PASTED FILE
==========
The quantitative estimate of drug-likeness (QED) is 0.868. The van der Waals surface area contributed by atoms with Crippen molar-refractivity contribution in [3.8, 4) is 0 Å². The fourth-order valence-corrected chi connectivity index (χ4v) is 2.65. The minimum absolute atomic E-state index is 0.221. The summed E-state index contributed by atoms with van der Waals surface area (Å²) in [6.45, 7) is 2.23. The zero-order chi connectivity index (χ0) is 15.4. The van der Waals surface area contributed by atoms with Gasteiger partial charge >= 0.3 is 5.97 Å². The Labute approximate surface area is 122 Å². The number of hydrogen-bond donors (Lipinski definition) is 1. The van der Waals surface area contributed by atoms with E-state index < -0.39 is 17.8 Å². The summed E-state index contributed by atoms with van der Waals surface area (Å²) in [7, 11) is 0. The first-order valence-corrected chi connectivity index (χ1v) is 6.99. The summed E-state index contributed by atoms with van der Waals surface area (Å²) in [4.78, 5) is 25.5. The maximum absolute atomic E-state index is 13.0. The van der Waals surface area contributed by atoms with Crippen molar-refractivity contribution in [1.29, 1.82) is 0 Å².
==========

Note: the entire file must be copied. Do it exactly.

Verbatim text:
The quantitative estimate of drug-likeness (QED) is 0.868. The van der Waals surface area contributed by atoms with Crippen molar-refractivity contribution in [3.8, 4) is 0 Å². The fourth-order valence-corrected chi connectivity index (χ4v) is 2.65. The minimum absolute atomic E-state index is 0.221. The summed E-state index contributed by atoms with van der Waals surface area (Å²) in [6.45, 7) is 2.23. The zero-order chi connectivity index (χ0) is 15.4. The van der Waals surface area contributed by atoms with Gasteiger partial charge >= 0.3 is 5.97 Å². The Labute approximate surface area is 122 Å². The number of hydrogen-bond donors (Lipinski definition) is 1. The van der Waals surface area contributed by atoms with E-state index < -0.39 is 17.8 Å². The summed E-state index contributed by atoms with van der Waals surface area (Å²) in [7, 11) is 0. The first-order valence-corrected chi connectivity index (χ1v) is 6.99. The summed E-state index contributed by atoms with van der Waals surface area (Å²) in [4.78, 5) is 25.5. The maximum absolute atomic E-state index is 13.0. The van der Waals surface area contributed by atoms with Crippen molar-refractivity contribution in [1.29, 1.82) is 0 Å².